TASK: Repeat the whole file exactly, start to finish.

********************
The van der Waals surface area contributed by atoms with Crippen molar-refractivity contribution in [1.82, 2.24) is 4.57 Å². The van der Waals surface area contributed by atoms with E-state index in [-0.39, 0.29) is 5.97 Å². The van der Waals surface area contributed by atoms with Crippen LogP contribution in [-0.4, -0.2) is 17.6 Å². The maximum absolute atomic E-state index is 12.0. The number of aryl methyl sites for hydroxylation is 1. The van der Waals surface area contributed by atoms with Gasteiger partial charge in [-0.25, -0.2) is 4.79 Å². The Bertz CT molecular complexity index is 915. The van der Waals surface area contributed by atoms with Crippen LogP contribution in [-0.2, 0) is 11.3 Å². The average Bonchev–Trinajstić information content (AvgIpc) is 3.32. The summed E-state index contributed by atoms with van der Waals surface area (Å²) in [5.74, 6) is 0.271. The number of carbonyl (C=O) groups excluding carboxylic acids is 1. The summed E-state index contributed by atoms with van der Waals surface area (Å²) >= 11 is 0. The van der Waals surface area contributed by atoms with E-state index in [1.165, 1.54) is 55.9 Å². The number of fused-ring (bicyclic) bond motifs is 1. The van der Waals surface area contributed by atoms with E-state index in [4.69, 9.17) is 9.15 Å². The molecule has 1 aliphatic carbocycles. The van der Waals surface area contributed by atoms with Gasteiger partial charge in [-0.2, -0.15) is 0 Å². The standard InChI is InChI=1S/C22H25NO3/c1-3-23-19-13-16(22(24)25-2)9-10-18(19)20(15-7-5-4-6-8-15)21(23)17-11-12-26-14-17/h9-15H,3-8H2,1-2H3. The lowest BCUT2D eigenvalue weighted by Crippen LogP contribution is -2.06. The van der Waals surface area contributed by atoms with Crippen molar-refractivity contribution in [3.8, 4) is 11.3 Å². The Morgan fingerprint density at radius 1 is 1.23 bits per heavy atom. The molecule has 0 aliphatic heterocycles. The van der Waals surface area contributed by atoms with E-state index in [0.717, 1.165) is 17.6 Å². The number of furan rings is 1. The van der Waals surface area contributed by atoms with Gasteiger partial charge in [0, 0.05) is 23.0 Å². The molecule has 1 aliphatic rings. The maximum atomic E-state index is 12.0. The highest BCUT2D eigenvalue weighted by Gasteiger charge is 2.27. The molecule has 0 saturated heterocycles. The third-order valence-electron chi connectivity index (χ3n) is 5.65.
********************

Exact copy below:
The van der Waals surface area contributed by atoms with Crippen molar-refractivity contribution in [1.82, 2.24) is 4.57 Å². The van der Waals surface area contributed by atoms with E-state index in [-0.39, 0.29) is 5.97 Å². The van der Waals surface area contributed by atoms with Crippen LogP contribution in [-0.4, -0.2) is 17.6 Å². The maximum absolute atomic E-state index is 12.0. The number of aryl methyl sites for hydroxylation is 1. The van der Waals surface area contributed by atoms with Gasteiger partial charge in [-0.25, -0.2) is 4.79 Å². The Bertz CT molecular complexity index is 915. The van der Waals surface area contributed by atoms with Crippen LogP contribution in [-0.2, 0) is 11.3 Å². The average Bonchev–Trinajstić information content (AvgIpc) is 3.32. The summed E-state index contributed by atoms with van der Waals surface area (Å²) in [5.74, 6) is 0.271. The number of carbonyl (C=O) groups excluding carboxylic acids is 1. The summed E-state index contributed by atoms with van der Waals surface area (Å²) >= 11 is 0. The van der Waals surface area contributed by atoms with E-state index in [1.165, 1.54) is 55.9 Å². The number of fused-ring (bicyclic) bond motifs is 1. The van der Waals surface area contributed by atoms with E-state index in [4.69, 9.17) is 9.15 Å². The molecule has 1 aliphatic carbocycles. The van der Waals surface area contributed by atoms with Gasteiger partial charge in [-0.2, -0.15) is 0 Å². The standard InChI is InChI=1S/C22H25NO3/c1-3-23-19-13-16(22(24)25-2)9-10-18(19)20(15-7-5-4-6-8-15)21(23)17-11-12-26-14-17/h9-15H,3-8H2,1-2H3. The lowest BCUT2D eigenvalue weighted by Crippen LogP contribution is -2.06. The van der Waals surface area contributed by atoms with Crippen molar-refractivity contribution in [3.8, 4) is 11.3 Å². The Morgan fingerprint density at radius 1 is 1.23 bits per heavy atom. The molecule has 0 aliphatic heterocycles. The van der Waals surface area contributed by atoms with E-state index in [0.717, 1.165) is 17.6 Å². The number of furan rings is 1. The van der Waals surface area contributed by atoms with Gasteiger partial charge in [0, 0.05) is 23.0 Å². The molecule has 1 aliphatic rings. The maximum atomic E-state index is 12.0. The highest BCUT2D eigenvalue weighted by Gasteiger charge is 2.27. The molecule has 0 saturated heterocycles. The third-order valence-electron chi connectivity index (χ3n) is 5.65.